exchange of information and a commitment to resolutions that respect
the parties' shared goals. If mediation does not result in a settlement,
the parties may choose to use their counsel in litigation, if this
is consistent with the scope of representation upon which the client
and solicitor have agreed. In Collaborative Practice, the solicitors and
parties sign an agreement, which aligns everyone’s interests
in the direction of resolution, and specifically provides that the
collaborative attorneys and any other professional team members
will be disqualified from participating in litigation if the collaborative
process is terminated without an agreement being reached. Professional
advice should be sought when deciding whether mediation or Collaborative
Practice is the best process for any individual case.
is a "Collaborative Team?"
The premise of the "collaborative team" is that
parties and their chosen professionals act as a problem-solving
team rather than as adversaries. A collaborative team can be any
combination of professionals that the parties choose to work with
to resolve their dispute. It can be just the parties and their collaborative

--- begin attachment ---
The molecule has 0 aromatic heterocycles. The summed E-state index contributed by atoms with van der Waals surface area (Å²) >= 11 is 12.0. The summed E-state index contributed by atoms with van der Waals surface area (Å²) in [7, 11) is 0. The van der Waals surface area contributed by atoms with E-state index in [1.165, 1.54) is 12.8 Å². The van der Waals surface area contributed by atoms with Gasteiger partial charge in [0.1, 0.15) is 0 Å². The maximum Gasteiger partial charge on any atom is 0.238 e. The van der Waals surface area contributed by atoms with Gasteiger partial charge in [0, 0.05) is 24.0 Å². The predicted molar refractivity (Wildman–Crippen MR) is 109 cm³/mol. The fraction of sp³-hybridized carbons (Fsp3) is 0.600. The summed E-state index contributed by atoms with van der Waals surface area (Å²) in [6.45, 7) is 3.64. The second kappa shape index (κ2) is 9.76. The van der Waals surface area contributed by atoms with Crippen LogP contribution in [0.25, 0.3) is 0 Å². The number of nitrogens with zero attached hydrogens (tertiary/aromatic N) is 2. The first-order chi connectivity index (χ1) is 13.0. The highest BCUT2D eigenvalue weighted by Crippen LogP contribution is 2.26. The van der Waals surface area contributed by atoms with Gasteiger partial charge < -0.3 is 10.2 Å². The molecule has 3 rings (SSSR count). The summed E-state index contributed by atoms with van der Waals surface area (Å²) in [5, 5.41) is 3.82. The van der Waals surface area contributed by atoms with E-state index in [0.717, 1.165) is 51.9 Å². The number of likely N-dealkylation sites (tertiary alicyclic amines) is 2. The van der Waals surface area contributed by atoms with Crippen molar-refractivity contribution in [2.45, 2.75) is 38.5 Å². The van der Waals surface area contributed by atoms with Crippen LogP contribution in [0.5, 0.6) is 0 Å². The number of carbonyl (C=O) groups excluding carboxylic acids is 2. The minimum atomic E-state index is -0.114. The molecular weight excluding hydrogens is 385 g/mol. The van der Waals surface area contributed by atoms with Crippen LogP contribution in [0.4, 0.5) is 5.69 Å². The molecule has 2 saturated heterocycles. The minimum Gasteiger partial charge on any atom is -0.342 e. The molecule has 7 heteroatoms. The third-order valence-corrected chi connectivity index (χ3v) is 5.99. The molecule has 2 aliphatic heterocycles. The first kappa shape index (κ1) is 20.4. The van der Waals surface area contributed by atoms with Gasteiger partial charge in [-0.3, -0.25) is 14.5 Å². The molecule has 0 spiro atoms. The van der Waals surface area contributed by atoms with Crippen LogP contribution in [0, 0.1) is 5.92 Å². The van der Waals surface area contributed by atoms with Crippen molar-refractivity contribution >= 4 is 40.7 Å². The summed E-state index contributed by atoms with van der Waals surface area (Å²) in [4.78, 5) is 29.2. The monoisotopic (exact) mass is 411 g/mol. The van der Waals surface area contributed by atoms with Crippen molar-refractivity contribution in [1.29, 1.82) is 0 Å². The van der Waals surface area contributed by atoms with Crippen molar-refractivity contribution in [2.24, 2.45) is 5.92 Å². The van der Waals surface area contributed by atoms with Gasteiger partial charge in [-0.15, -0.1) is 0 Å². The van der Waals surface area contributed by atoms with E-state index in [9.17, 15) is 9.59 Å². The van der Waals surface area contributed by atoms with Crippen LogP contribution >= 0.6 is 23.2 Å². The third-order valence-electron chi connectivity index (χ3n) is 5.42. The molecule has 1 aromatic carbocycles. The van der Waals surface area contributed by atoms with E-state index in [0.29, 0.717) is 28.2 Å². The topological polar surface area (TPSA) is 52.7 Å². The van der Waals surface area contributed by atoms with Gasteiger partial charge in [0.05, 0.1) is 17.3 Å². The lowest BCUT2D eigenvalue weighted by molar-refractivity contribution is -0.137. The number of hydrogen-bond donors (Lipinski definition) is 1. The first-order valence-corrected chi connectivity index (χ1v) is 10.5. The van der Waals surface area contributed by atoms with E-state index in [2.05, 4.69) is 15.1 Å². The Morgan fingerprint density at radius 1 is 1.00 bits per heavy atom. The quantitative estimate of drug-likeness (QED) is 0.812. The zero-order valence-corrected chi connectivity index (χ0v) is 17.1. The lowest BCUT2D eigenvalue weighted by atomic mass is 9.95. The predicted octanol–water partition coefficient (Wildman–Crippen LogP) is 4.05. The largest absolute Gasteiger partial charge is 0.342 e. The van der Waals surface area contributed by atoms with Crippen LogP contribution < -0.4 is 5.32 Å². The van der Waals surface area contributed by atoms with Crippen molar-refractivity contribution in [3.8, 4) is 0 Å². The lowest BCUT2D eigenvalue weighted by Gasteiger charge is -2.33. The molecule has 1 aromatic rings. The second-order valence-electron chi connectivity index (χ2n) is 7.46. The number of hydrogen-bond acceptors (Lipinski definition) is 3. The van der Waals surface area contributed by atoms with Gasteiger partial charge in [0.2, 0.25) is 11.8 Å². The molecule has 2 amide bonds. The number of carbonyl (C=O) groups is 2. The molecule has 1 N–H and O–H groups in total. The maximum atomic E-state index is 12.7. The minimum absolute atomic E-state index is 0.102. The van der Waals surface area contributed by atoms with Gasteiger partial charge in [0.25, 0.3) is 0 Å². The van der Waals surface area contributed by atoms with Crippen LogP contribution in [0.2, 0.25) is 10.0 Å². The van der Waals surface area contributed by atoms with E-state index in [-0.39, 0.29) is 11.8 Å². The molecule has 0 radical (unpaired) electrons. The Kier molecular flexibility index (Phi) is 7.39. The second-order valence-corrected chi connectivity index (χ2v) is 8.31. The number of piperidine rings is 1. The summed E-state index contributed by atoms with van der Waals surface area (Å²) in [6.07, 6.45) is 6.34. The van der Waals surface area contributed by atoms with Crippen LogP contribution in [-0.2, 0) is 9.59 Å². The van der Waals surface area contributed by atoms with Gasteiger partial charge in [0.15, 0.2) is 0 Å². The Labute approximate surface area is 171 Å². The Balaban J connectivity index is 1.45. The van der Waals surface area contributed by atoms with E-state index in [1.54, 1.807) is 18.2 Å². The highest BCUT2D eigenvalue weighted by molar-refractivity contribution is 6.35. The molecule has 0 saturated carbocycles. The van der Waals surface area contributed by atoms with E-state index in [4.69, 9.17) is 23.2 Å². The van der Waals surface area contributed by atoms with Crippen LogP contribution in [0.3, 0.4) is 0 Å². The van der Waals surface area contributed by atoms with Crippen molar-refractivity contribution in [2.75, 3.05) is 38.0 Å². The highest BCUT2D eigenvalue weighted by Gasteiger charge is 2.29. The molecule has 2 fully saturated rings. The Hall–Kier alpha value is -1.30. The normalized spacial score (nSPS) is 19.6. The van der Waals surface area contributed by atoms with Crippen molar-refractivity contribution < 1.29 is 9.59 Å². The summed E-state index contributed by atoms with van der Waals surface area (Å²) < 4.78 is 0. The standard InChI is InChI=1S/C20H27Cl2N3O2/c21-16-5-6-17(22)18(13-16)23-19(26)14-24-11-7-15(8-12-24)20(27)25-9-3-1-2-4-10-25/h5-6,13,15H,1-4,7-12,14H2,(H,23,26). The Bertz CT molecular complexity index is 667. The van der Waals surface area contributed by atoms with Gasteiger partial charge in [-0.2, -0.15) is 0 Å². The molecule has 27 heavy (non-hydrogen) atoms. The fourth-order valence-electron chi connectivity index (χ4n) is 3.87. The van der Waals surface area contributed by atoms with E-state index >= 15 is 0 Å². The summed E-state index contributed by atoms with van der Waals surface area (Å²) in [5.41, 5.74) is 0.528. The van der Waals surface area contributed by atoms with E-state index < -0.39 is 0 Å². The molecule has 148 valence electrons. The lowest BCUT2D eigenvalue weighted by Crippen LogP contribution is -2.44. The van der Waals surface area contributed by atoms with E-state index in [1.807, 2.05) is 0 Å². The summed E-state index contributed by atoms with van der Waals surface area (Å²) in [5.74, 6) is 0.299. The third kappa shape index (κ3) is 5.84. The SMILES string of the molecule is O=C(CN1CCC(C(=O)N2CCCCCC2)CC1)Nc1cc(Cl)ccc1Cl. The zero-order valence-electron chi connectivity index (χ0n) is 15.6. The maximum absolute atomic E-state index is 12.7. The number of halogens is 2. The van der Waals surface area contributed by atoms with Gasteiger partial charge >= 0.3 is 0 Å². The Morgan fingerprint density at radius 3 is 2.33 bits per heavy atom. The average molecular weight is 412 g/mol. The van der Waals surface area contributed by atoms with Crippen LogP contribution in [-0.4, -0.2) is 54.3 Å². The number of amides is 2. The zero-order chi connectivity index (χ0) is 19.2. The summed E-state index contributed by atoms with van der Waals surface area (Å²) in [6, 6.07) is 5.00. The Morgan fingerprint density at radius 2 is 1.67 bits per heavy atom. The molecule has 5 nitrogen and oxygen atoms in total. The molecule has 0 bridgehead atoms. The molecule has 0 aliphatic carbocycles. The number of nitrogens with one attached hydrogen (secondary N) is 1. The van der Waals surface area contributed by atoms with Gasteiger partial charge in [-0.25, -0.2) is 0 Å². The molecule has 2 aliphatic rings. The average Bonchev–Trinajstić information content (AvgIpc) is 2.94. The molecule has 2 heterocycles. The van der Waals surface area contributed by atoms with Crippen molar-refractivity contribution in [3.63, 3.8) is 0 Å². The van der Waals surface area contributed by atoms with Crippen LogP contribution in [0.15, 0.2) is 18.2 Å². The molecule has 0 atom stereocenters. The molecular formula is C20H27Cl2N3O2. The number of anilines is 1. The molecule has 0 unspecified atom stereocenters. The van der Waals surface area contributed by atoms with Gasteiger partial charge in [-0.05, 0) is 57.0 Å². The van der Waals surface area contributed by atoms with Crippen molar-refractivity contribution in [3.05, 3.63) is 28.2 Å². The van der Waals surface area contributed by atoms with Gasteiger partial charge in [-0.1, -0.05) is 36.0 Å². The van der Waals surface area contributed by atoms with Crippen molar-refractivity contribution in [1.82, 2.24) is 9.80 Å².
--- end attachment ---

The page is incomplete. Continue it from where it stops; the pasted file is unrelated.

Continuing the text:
solicitors, which in all cases comprise the Collaborative Law component
of Collaborative Practice. It can be the parties, their collaborative
attorneys and a financial professional. It can be the parties and
divorce coaches, working as a team either before or after the collaborative
attorneys are chosen and the legal process begins.
is the difference between Collaborative Practice and conventional
A: In conventional divorce, one spouse sues the other for divorce
and sets in motion a series of legal steps. These eventually result
in a settlement achieved with the involvement of the court. Unfortunately,
spouses going through a conventional divorce can come to view each
other as adversaries, and their divorce as a battleground. The ensuing
conflicts can take an immense toll on the emotions of all the participants,
especially the children.
Practice, by definition, is a non-adversarial approach to divorce.
The spouses—and their solicitors—pledge in writing not
to go to court. They negotiate in good faith, and achieve a mutually-agreed
upon settlement outside of court. The cooperative nature of Collaborative
Practice can greatly ease the emotional strain caused by the breakup